GENOA – While state revenue is decreasing for Genoa-Kingston School District 424, some school officials are hopeful the district will balance its budget in the near future.
At Tuesday’s school board meeting, Brad Shortridge, assistant superintendent for the district, presented the school budget for fiscal 2014, which began July 1. Board members unanimously voted to adopt the budget. Board President Paul Kruse was not present at the meeting.
The district projected an overall deficit of about $1.1 million for this year and school officials managed to reduce the deficit for its operating funds by almost half. The operating fund deficit is about $543,000.
The reductions in the deficit came as a result of reducing outside services or equipment by about $600,000. More than $100,000 was saved in the past two to three years by combining administrator positions and having administrators take on more responsibilities.
In March, more than a dozen teaching positions, support staff and the freshman sports program were cut in a bid to cut $600,000 from the district’s budget. Since then, six of the teachers in music, math, science and reading have returned. The freshmen sports program was reinstated after faculty members found ways to raise money to save it.
District Superintendent Joe Burgess said school officials are staying positive about the future of the school’s budget. He said the goal is to eventually balance the budget and keep a healthy fund balance at about 50 percent of its operating funds expenses, which is board policy.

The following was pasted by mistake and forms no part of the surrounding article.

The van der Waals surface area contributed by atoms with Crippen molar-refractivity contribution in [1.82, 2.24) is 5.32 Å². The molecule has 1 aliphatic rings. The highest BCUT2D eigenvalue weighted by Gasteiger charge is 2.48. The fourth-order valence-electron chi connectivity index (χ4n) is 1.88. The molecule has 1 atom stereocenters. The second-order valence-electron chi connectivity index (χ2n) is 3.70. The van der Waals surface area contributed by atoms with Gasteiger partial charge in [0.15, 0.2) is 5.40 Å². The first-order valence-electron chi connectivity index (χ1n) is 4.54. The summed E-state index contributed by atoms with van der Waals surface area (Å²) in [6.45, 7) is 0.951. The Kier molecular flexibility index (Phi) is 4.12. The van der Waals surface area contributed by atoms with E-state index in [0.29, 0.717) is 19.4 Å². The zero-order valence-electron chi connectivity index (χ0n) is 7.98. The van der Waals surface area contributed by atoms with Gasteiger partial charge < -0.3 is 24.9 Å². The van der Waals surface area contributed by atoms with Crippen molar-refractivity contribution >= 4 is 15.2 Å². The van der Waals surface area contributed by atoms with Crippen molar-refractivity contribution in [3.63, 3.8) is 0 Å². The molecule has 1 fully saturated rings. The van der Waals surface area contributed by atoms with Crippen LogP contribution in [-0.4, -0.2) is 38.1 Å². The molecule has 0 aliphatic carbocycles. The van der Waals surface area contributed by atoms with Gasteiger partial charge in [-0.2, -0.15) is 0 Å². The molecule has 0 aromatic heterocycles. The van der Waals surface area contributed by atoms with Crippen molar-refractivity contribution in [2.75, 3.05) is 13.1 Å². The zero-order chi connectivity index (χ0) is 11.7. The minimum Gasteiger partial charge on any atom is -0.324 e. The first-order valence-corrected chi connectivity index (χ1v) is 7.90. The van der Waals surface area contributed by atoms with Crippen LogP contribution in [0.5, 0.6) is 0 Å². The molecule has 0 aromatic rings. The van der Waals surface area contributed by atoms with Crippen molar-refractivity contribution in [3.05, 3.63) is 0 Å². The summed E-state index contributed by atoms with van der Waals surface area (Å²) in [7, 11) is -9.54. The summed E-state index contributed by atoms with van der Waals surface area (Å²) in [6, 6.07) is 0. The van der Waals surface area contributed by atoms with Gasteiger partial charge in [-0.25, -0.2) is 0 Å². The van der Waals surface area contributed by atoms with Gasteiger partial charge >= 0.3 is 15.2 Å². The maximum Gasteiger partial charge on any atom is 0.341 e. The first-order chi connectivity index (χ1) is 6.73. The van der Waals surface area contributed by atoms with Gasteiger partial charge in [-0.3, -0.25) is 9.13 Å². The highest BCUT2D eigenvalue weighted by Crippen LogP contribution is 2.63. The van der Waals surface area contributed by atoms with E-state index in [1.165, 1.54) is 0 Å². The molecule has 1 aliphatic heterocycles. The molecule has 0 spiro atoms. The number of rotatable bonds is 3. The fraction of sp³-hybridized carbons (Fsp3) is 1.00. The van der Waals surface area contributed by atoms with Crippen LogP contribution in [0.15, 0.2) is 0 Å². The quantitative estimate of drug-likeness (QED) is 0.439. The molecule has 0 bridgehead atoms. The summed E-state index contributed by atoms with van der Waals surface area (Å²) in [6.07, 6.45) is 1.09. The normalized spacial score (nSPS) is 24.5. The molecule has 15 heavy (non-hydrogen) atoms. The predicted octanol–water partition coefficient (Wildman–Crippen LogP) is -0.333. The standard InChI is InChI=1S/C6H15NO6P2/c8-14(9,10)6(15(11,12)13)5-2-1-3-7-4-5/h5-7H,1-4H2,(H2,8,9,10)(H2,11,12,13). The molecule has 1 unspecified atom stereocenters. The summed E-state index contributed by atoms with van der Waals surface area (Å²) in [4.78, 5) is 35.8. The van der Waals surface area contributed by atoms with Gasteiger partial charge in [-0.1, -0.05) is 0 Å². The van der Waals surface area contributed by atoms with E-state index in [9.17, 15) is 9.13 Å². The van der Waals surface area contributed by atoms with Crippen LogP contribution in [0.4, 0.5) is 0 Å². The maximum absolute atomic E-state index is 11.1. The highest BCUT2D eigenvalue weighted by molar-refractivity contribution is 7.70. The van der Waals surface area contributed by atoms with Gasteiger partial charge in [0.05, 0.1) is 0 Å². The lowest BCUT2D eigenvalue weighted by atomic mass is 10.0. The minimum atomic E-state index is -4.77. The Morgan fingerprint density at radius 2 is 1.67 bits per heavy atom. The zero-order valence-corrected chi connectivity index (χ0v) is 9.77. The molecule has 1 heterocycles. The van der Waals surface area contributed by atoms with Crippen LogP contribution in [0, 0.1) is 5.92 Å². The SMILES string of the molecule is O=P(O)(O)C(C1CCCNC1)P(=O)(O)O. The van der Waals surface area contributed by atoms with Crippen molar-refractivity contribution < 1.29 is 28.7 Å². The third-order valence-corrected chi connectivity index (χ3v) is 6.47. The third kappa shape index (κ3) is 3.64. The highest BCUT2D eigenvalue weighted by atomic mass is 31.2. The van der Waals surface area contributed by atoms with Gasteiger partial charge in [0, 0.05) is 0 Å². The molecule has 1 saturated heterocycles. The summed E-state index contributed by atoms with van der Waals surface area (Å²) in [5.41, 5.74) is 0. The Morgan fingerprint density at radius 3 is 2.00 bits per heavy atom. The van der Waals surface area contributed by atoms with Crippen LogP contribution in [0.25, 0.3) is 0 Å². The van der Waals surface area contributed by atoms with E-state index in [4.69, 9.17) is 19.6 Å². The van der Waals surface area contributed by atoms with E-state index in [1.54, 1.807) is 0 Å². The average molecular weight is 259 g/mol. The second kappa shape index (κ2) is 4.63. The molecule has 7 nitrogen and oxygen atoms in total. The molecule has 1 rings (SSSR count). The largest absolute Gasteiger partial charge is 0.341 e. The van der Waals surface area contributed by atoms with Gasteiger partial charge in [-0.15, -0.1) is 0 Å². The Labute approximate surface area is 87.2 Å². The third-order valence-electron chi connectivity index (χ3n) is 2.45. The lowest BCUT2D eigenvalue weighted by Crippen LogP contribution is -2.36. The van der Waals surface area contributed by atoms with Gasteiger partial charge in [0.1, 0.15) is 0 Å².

“If things work out, if everything works out right … we might come close to, hopefully, that balance,” he said.
In Shortridge’s presentation for the current fiscal year, he included $1.1 million the district receives for handling the payroll from the Kishwaukee Education Consortium. For this year, expenses are expected to be about $19.97 million and revenues are expected to be about $19.23 million. The overall deficit is projected to be about $740,000.
School officials anticipate a fund balance – or savings – of about $12.6 million by the end of the current fiscal year, which is June 30.
The district’s revenue decreased from last year as a result of 9 percent reduction in state revenue. Shortridge said state revenue will continue to decrease if the district’s enrollment keeps shrinking. General state aid for the school district is based on enrollment and attendance. Last year, the district’s enrollment was 1,883 students and this year enrollment is an estimated 1,854.
“We hope we start getting some more enrollment,” he said.
Board member Kerri Sosnowski said she was concerned about the decreasing revenue coming from the state but thought the district manages its finances well.
“I think our district does a very good job of managing the funds we have,” she said.